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GSSW Forum Showcases Model Programs to Aid Vulnerable Young Adults

Graduate School of Social Work Associate Professor Stephanie Berzin co-organized a recent forum to discuss issues of housing for young adults who have aged out of the state's foster care system. (Photo by Caitlin Cunningham)

By Sean Smith | Chronicle Editor

Published: June 19, 2013

Young adults who age out of foster care face a double whammy, says Graduate School of Social Work Associate Professor Stephanie Berzin.

 “They not only lose the support and services that come with foster care,” she explains, “but they also lose housing. And according to available research, access to housing is one of the strongest indicators of whether youths in that age range — 18 to 25 years old — will thrive. So the challenge confronting these young people, already coping with transitions in leaving foster care, is even greater.”

Berzin, who chairs GSSW’s Children, Youth, and Families concentration, co-organized a forum on campus earlier this month to discuss the issue of housing for such vulnerable young adults. Sponsored by GSSW and the Massachusetts Task Force on Youth Aging Out of Department of Child & Family Services Care — of which Berzin is a member — the forum featured agencies and housing programs from across the state with a record of success in serving this at-risk population.

More than 100 representatives from the practice, academic and policy areas of the human and social services fields attended the forum, which included a roundtable discussion and Q&A session led by Berzin.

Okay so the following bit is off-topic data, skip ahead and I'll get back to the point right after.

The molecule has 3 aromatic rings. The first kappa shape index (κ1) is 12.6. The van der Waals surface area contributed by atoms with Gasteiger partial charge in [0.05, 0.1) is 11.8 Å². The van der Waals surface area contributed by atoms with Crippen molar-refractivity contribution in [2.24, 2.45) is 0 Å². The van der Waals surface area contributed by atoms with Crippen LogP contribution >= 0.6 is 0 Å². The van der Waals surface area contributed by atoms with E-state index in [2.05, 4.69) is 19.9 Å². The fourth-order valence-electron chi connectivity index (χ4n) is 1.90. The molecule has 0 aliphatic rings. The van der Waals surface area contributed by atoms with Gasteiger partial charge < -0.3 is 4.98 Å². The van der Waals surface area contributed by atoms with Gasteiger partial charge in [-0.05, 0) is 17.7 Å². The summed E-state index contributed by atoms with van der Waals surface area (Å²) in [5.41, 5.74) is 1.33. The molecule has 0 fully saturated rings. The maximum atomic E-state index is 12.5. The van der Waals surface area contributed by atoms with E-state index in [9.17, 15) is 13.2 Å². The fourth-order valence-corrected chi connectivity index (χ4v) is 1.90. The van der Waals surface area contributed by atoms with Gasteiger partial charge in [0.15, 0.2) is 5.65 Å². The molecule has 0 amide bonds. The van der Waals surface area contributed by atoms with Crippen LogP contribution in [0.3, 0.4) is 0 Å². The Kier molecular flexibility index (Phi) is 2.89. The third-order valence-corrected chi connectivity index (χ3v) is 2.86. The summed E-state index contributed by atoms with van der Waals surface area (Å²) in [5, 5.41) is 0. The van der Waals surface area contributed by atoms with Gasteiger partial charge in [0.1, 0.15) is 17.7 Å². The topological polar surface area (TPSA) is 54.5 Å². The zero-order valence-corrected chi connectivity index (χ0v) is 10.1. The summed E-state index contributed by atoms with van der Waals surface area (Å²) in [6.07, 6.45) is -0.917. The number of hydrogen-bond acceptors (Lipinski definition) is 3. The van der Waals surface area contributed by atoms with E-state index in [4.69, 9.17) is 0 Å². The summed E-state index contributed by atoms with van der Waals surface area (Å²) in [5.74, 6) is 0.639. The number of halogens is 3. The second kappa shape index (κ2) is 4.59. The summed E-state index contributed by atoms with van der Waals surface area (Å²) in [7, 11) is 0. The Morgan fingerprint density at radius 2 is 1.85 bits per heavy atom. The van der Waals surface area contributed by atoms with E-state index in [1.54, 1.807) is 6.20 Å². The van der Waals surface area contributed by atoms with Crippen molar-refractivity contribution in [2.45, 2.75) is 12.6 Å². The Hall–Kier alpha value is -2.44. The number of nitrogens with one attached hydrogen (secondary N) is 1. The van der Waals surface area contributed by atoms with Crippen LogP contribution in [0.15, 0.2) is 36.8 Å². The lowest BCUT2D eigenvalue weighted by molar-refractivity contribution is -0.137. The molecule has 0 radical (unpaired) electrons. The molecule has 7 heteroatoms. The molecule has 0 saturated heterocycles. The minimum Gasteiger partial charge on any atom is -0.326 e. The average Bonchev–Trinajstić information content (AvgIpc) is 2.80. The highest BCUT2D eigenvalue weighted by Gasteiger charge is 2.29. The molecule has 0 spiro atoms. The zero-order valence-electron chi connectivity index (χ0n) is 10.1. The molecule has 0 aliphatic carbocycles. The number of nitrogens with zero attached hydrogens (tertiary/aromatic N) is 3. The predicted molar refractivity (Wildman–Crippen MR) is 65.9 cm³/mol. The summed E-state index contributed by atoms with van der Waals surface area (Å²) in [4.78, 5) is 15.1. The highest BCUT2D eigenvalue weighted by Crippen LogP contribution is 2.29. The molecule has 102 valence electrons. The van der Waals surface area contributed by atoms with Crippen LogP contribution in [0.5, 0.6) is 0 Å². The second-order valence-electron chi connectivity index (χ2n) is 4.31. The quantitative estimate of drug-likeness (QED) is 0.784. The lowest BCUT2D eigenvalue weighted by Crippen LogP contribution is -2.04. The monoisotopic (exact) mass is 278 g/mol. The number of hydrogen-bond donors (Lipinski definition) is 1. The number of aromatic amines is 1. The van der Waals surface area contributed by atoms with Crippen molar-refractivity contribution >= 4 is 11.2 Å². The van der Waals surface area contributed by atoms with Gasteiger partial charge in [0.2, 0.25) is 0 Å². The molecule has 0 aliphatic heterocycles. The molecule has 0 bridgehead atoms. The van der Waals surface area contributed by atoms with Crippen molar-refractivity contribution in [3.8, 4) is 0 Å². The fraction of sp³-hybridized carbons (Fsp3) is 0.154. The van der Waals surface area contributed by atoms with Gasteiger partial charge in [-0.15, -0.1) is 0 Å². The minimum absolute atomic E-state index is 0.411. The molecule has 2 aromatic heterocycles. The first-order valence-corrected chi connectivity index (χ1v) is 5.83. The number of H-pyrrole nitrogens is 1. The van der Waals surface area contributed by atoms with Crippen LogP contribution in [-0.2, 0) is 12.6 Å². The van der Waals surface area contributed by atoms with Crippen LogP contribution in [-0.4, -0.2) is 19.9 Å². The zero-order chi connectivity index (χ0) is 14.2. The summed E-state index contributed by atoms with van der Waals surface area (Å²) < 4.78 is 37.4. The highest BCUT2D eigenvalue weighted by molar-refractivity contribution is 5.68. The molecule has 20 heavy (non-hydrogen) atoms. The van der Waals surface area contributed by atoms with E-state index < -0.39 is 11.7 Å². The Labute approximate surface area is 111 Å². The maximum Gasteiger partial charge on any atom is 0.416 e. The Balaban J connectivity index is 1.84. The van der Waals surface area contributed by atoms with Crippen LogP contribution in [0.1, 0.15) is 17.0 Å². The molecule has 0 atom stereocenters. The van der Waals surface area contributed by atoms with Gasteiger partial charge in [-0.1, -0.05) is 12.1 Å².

Among the models spotlighted at the forum were The Children’s Study Home’s Falmouth-based Young Adult Independent Living (YAIL) residential program; the SHINE program of Springfield’s Gandara Center; and Roxbury Village, launched by The Home for Little Wanderers about a year ago. All provide transitional living opportunities and support for young adults, along with access to educational, vocational, counseling and other services, while helping the residents cultivate necessary skills, abilities and self-sufficiency for adulthood.

“These are fairly new programs, most coming within the past five years,” says Berzin. “One of the challenges facing these and other programs is sustainability, because at present there is not a strong mechanism for long-term support. This points up the need for public and private partnerships that will enable programs to couple housing and services for the several hundred young adults aging out of foster care.”

Berzin said she and other forum organizers viewed the event as giving greater visibility to the plight of vulnerable young adults across the state — “It’s not just a ‘Boston problem,’” she notes.

The other hoped-for outcome, Berzin says, is that the examples of successful housing programs will resonate among those in attendance at the forum, and lead to discussion and activity among other agencies and professionals with a focus on broadening such efforts.

“This is something the task force will keep an eye on,” she notes. “Ideally, as more agencies and programs look to address housing for vulnerable young adults, there also is an opportunity to examine the issue from a policy standpoint, and to develop a set of ‘best practices.’”

The forum was another in a series of collaborations between GSSW and The Home for Little Wanderers, which co-chairs the task force along with Cambridge Family & Children’s Service. Home for Little Wanderers Vice President for Program Operations Peter Evers and Cambridge Family & Children's Service Executive Director Maria Z. Mossaides both gave welcoming remarks at the event.

 “It was a wonderful experience to work with The Home for Little Wanderers,” says Berzin. “We’ve collaborated in areas such as co-teaching, grants and research projects, so providing a venue in which to talk about serving the vulnerable young adult population was another example of how valuable this partnership is.”